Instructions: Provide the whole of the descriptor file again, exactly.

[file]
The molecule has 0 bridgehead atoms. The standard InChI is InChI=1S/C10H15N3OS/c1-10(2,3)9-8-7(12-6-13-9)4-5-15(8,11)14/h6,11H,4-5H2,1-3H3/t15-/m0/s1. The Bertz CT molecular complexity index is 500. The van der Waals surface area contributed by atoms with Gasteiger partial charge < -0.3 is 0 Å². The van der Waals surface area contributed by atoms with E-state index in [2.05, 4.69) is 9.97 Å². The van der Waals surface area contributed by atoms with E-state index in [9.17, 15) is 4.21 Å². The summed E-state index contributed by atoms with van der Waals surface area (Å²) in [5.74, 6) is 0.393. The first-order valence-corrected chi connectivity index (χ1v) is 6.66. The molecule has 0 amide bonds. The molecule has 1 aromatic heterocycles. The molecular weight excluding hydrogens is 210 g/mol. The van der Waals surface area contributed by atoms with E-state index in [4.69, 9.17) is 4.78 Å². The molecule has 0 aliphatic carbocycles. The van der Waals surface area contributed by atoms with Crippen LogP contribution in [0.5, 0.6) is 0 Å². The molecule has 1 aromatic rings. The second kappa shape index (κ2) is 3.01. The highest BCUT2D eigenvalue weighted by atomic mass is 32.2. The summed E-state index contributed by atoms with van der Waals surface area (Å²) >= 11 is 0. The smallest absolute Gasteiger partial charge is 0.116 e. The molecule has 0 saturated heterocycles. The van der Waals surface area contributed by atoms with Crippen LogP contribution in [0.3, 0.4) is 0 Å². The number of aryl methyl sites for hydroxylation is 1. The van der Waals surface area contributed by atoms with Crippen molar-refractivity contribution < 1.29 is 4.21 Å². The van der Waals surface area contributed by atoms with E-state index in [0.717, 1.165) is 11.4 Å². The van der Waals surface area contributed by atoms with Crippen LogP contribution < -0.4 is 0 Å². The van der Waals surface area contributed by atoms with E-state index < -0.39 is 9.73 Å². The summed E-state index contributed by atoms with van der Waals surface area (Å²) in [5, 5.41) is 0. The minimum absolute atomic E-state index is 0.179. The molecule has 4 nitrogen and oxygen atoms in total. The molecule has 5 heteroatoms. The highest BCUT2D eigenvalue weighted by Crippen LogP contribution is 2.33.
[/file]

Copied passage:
The molecule has 0 bridgehead atoms. The standard InChI is InChI=1S/C10H15N3OS/c1-10(2,3)9-8-7(12-6-13-9)4-5-15(8,11)14/h6,11H,4-5H2,1-3H3/t15-/m0/s1. The Bertz CT molecular complexity index is 500. The van der Waals surface area contributed by atoms with Gasteiger partial charge < -0.3 is 0 Å². The van der Waals surface area contributed by atoms with E-state index in [2.05, 4.69) is 9.97 Å². The van der Waals surface area contributed by atoms with E-state index in [9.17, 15) is 4.21 Å². The summed E-state index contributed by atoms with van der Waals surface area (Å²) in [5.74, 6) is 0.393. The first-order valence-corrected chi connectivity index (χ1v) is 6.66. The molecule has 0 amide bonds. The molecule has 1 aromatic heterocycles. The molecular weight excluding hydrogens is 210 g/mol. The van der Waals surface area contributed by atoms with E-state index in [4.69, 9.17) is 4.78 Å². The molecule has 0 aliphatic carbocycles. The van der Waals surface area contributed by atoms with Crippen LogP contribution in [0.5, 0.6) is 0 Å². The molecule has 1 aromatic rings. The second kappa shape index (κ2) is 3.01. The highest BCUT2D eigenvalue weighted by atomic mass is 32.2. The summed E-state index contributed by atoms with van der Waals surface area (Å²) >= 11 is 0. The smallest absolute Gasteiger partial charge is 0.116 e. The molecule has 0 saturated heterocycles. The van der Waals surface area contributed by atoms with Crippen LogP contribution in [0.3, 0.4) is 0 Å². The number of aryl methyl sites for hydroxylation is 1. The van der Waals surface area contributed by atoms with Crippen molar-refractivity contribution < 1.29 is 4.21 Å². The van der Waals surface area contributed by atoms with E-state index in [0.717, 1.165) is 11.4 Å². The van der Waals surface area contributed by atoms with Crippen LogP contribution < -0.4 is 0 Å². The van der Waals surface area contributed by atoms with E-state index < -0.39 is 9.73 Å². The summed E-state index contributed by atoms with van der Waals surface area (Å²) in [5, 5.41) is 0. The minimum absolute atomic E-state index is 0.179. The molecule has 4 nitrogen and oxygen atoms in total. The molecule has 5 heteroatoms. The highest BCUT2D eigenvalue weighted by Crippen LogP contribution is 2.33.